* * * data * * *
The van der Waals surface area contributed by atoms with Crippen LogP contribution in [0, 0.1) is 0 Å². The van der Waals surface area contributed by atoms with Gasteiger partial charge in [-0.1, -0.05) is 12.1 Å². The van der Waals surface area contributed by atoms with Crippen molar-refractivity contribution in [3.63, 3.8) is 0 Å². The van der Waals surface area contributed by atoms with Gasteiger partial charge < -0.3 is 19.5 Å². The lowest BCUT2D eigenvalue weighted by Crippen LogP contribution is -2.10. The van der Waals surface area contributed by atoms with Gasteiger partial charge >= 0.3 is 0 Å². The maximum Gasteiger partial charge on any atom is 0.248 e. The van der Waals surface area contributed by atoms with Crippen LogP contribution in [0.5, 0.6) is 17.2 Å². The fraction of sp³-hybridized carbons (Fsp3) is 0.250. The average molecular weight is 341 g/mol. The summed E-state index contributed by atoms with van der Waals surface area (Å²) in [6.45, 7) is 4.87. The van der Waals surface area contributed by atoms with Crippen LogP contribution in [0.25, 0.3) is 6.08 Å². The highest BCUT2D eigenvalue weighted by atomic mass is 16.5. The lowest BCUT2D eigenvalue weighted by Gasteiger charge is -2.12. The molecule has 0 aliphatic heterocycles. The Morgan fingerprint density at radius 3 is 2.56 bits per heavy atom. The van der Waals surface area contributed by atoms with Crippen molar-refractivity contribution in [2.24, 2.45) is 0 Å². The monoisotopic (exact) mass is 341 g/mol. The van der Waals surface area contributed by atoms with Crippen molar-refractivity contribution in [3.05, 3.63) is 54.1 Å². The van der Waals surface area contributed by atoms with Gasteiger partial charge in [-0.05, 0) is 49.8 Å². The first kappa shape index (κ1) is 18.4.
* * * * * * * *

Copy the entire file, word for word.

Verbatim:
The van der Waals surface area contributed by atoms with Crippen LogP contribution in [0, 0.1) is 0 Å². The van der Waals surface area contributed by atoms with Gasteiger partial charge in [-0.1, -0.05) is 12.1 Å². The van der Waals surface area contributed by atoms with Crippen molar-refractivity contribution in [3.63, 3.8) is 0 Å². The van der Waals surface area contributed by atoms with Gasteiger partial charge < -0.3 is 19.5 Å². The lowest BCUT2D eigenvalue weighted by Crippen LogP contribution is -2.10. The van der Waals surface area contributed by atoms with Gasteiger partial charge >= 0.3 is 0 Å². The maximum Gasteiger partial charge on any atom is 0.248 e. The van der Waals surface area contributed by atoms with Crippen LogP contribution in [0.5, 0.6) is 17.2 Å². The fraction of sp³-hybridized carbons (Fsp3) is 0.250. The average molecular weight is 341 g/mol. The summed E-state index contributed by atoms with van der Waals surface area (Å²) in [6.45, 7) is 4.87. The van der Waals surface area contributed by atoms with Crippen LogP contribution in [0.25, 0.3) is 6.08 Å². The highest BCUT2D eigenvalue weighted by atomic mass is 16.5. The lowest BCUT2D eigenvalue weighted by Gasteiger charge is -2.12. The molecule has 0 aliphatic heterocycles. The Morgan fingerprint density at radius 3 is 2.56 bits per heavy atom. The van der Waals surface area contributed by atoms with Crippen molar-refractivity contribution in [2.24, 2.45) is 0 Å². The monoisotopic (exact) mass is 341 g/mol. The van der Waals surface area contributed by atoms with Crippen molar-refractivity contribution in [3.05, 3.63) is 54.1 Å². The van der Waals surface area contributed by atoms with Gasteiger partial charge in [-0.05, 0) is 49.8 Å². The first kappa shape index (κ1) is 18.4.